Nigeria’s Seven Energy International Ltd. may seek to enter partnerships with other companies to expand gas production to meet rising demand from power plants and industries in Africa’s largest economy.
“The company has had a few discussions with indigenous companies,” Chief Operating Officer Jeff Corey said in a May 22 interview in Lagos, Nigeria’s commercial capital.
Seven Energy, based in Lagos, plans to increase gas output more than fourfold to 500 million standard cubic feet (14.2 million cubic meters) per day by 2019 from 110 million, Corey said. Meeting that goal is dependent on getting access to reserves and raising funds, he said.
Hydrocarbon assets in the country with an estimated value of $5.8 billion may be sold by international energy companies to Nigerian-owned producers in coming months, according to Bloomberg Intelligence analyst Philipp Chladek. Royal Dutch Shell Plc, Chevron Corp., Total SA and Eni SpA are among those divesting interests in onshore and shallow water oil fields plagued by unrest, violence and theft in the Niger River delta.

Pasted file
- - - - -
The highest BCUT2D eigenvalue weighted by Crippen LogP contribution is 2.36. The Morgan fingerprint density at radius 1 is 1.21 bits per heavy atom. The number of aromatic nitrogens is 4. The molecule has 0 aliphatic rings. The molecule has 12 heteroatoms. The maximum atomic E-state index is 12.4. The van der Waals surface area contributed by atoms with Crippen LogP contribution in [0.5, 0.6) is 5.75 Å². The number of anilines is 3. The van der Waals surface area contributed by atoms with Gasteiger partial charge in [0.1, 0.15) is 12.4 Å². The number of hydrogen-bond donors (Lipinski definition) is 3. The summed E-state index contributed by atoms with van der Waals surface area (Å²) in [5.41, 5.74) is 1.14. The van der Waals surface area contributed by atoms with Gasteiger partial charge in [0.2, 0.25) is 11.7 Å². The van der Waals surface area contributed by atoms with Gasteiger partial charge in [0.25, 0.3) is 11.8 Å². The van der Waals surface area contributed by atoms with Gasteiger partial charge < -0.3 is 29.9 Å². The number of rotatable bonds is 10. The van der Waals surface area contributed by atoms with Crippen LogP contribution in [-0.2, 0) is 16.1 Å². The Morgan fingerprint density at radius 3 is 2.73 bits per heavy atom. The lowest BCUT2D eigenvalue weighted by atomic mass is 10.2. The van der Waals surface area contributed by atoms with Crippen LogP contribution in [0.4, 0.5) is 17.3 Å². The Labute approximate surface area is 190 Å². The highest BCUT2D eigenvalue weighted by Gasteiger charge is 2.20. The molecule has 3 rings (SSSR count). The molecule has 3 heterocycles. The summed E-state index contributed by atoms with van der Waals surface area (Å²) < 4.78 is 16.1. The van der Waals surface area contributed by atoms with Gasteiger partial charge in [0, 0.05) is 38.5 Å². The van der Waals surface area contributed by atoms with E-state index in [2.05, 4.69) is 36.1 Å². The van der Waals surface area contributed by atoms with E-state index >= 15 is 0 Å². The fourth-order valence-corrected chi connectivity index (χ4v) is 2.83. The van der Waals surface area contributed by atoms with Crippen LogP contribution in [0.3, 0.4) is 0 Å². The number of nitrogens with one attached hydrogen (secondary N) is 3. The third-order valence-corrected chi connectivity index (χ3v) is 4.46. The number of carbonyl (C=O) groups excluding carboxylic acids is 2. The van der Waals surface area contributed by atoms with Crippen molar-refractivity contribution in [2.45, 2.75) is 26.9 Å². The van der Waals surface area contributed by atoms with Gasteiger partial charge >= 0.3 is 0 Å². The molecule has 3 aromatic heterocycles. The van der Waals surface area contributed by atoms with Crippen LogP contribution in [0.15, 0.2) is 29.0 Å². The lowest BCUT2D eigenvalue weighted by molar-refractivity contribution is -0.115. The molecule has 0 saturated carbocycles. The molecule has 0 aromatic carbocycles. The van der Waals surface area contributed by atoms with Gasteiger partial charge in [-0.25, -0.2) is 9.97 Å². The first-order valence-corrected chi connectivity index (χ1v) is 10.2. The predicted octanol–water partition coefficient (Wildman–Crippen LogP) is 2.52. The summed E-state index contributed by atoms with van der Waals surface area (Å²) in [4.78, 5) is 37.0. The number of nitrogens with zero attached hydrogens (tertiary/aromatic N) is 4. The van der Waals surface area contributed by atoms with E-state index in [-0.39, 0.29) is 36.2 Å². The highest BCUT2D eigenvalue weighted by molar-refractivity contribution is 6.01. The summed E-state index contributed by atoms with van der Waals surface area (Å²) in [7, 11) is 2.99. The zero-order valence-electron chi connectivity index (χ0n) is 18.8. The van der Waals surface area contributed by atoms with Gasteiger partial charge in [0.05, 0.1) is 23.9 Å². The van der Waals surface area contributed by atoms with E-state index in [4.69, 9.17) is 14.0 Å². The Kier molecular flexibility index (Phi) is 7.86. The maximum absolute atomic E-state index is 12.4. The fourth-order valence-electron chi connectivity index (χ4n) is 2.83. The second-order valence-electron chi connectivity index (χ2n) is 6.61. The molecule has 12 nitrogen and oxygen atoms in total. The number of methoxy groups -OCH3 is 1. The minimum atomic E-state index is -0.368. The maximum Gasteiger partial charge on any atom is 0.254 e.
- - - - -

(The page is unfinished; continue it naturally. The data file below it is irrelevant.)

Natural gas is at the heart of a government plan to increase electricity generation and end crippling shortages by making the fuel available to independent power generators. Nigeria has Africa’s biggest reserves.
“We’re interested in how we can help develop the gas in these oil blocks for power generation and industrial consumption,” Corey said.
An agreement will be announced this week under which Seven Energy will supply gas to the 504-megawatt Alaoji power plant in the southeast, he said. Existing clients include the National Integrated Power Project that runs a 560-megawatt plant in the city of Calabar and Port Harcourt-based Notore Chemical Industries Plc, which uses the fuel to power its fertilizer plant.
Seven Energy raised $400 million in October to extend its existing 260-kilometer (162-mile) pipeline network. Domestic gas demand is projected to grow 11 percent a year to reach 7.2 billion cubic feet per day by 2025 from 1.8 billion cubic feet in 2012, Corey said.
The company plans to boost output at its Stubb Creek Field fourfold to 8,000 barrels a day by 2017, he said. The project in the nation’s southeast Akwa Ibom State started in February and is expected to add gas to Seven Energy’s processing and distribution capacity, Corey said.